Strike King’s 5XD crankbait, which digs bottom in 13 feet or more, is Davis’ workhorse. Shad colors are mainstays, but chartreuse with a blue back gets the call in stained water.
“I hold my boat in at least 20 feet of water and crank ledges 8 to 15 feet deep,” Davis says. “Key places are high spots on the side of a creek bank, ledges with stumps and where ditches intersect.”
Davis grinds the bottom with a brisk retrieve. When he finds a school of bass, he stays put.
“That’s when you can catch 20 to 50 bass without moving the boat,” Davis claims.
Davis catches big numbers of bass and the bruisers in wintertime at Ouachita, especially on the middle and lower sections of the lake. He slams the fatties in 25 to 35 feet of water with a 3/4-ounce green pumpkin football jig dressed with a green pumpkin craw. Key spots are deep grass points, bluff banks, bluff ends and the ends of long points that drop into deep water.
A 3/4-ounce jigging spoon on 20-pound fluorocarbon line also does some of the heavy lifting for Davis. He idles into creeks on the lower end of Ouachita that have standing timber and fishes his way out.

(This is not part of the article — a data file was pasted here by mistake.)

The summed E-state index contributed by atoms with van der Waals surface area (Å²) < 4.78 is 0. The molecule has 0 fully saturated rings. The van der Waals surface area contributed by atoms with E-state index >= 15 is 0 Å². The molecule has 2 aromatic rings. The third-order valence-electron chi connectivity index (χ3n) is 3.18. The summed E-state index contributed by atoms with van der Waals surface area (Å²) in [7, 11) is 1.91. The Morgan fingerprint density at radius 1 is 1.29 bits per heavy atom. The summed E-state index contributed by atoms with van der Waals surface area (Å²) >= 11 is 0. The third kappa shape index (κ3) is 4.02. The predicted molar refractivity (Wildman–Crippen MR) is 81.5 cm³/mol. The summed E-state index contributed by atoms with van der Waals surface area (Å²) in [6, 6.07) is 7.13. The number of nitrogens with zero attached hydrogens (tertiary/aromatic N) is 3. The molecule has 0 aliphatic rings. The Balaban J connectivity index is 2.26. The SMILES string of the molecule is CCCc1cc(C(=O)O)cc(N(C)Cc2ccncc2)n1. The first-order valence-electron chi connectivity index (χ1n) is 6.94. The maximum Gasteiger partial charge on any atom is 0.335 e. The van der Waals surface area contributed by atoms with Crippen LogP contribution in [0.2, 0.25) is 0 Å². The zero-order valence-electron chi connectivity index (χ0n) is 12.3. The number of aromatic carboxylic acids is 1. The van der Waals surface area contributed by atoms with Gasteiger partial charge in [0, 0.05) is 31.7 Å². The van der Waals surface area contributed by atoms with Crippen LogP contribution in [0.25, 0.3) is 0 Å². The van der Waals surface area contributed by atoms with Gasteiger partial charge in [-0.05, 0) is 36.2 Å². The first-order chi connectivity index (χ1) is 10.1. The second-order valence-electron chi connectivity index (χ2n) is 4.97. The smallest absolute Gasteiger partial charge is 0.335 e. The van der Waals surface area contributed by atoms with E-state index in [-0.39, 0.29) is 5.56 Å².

“I follow the creek channel and pop that spoon vertically off the bottom 30 to 45 feet deep,” Davis says. “It’s challenging because the creeks are narrow and serpentine.”
The bass typically hang near a big tree on the lip of a ditch or the outside bend of a creek. When you catch one bass, stay put, because they school tightly in the winter. You should be able to catch dozens more from the same spot.
Lake Ouachita helped Mark Davis become a legend of bass fishing. It’s still his favorite lake
Visit Bassmaster.com/Arkansas for more on Arkansas bass fishing.